Analysis of the Joint Distribution of Disproportionate Share Hospital Payments. Measures Derived From Financial Data

09/01/2002

Measures 2.1 and 2.2 use financial data to measure the percentage of gross revenue attributable to low-income patients. Measure 2.1 is similar to MedPAC model's definition of a hospital's low-income share.1 Gross revenues derived from financial data have several advantages over those derived from inpatient claims data.

  • Secondary payers are accounted for (assuming the reporting is accurate).
  • Both inpatient and outpatient volume are directly measured,
  • Implicit recognition is given to differences in severity across the hospital's patient population.

There are issues, however, regarding uniform reporting of financial data generally, and uncompensated care and bad debt in particular. We decided to use both bad debt and uncompensated care costs in the models derived from financial data because of reporting inconsistencies (see Chapter 2). Basing a policy on uncompensated care only (with uniform definitions) or uncompensated care and bad debt attributable to self-pay patients might be more appropriate policies to target financially vulnerable safety net hospitals than including bad debt associated with care provided to insured patients. Nevertheless, given current reporting inconsistencies, we have included all bad debt and uncompensated care in our models that use financial data.

Measures 3.1 and 3.2 focus on the financial risk associated with serving low-income patients. Measure 3.1 defines financial risk in terms of shortfalls from Medicaid and local indigent care programs, bad debt, and uncompensated care. Medicare SSI patients and Medicaid patients to the extent the Medicaid payment covers the cost of their care are not taken into consideration. The Medicaid shortfall could be attributable to either low-payment rates or to hospital inefficiency. In computing the Medicaid shortfall, we exclude DSH funds so that the measure is financial risk in the absence of DSH funding (see more detailed discussion of methodology in Chapter 8). There is some danger that including the Medicaid shortfall could provide a perverse incentive to reduce payment rates. The actual incentive will depend on the relationship between the state's FMAP and the generosity of the DSH payments. An alternative to including the Medicaid shortfall would be to count only a portion (e.g. 50%) of gross Medicaid revenues in constructing a revenue measure.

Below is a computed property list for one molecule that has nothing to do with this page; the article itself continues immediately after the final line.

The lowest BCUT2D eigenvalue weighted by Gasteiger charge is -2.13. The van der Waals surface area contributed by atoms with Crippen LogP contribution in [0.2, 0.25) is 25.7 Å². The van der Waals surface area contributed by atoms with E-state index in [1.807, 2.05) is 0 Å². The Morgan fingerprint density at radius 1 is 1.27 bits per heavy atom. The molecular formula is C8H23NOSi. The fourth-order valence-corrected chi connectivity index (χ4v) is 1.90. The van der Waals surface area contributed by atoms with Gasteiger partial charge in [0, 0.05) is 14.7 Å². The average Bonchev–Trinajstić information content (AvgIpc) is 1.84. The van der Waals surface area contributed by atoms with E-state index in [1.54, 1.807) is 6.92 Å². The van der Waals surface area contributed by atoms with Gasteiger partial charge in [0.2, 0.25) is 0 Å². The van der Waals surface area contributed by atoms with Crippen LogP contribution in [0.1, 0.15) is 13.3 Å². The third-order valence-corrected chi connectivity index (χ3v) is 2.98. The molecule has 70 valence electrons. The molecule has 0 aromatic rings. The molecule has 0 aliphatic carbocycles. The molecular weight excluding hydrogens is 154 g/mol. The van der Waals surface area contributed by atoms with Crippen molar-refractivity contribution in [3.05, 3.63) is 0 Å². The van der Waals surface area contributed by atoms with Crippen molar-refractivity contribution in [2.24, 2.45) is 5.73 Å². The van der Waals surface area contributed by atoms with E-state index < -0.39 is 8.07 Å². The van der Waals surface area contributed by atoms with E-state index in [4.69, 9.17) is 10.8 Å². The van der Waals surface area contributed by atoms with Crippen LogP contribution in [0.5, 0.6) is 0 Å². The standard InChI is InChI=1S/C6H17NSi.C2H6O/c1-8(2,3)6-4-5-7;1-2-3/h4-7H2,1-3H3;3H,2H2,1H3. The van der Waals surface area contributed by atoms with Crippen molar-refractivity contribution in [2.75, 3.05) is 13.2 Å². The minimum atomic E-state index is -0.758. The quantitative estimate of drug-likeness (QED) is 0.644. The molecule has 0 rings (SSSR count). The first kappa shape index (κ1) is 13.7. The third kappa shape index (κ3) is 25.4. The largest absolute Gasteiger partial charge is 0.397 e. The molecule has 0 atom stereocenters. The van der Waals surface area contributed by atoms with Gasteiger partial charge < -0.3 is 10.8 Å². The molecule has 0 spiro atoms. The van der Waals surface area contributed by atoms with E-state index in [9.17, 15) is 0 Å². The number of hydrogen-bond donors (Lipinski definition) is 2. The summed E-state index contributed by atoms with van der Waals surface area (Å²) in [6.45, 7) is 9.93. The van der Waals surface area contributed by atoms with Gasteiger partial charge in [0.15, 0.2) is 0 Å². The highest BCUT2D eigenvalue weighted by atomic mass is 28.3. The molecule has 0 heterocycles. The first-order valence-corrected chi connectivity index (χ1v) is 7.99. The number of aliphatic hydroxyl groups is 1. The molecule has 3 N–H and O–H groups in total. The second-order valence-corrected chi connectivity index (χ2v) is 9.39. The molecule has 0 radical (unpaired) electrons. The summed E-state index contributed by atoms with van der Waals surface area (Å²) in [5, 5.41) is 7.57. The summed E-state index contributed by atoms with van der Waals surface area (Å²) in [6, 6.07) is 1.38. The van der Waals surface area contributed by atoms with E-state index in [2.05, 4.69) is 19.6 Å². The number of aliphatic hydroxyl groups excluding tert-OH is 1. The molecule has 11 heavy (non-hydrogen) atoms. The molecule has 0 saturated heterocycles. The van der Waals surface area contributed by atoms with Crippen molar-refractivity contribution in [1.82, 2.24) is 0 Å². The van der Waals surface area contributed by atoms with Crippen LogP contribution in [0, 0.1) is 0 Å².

Finally, Measure 4.1 measures each urban hospital's market share of uncompensated care and bad debt. The market is defined by MSA. Conceptually, this measures hospital's uncompensated care load in relation to its market rather than the national market.


1.  The AHA data used by MedPAC does not have a separate category for patients under local indigent care programs. As a result, MedPAC assumes that the shortfalls in the "other" patient category are attributable to the local indigent care program. Specific information on local indigent care program revenues is available in our financial data.

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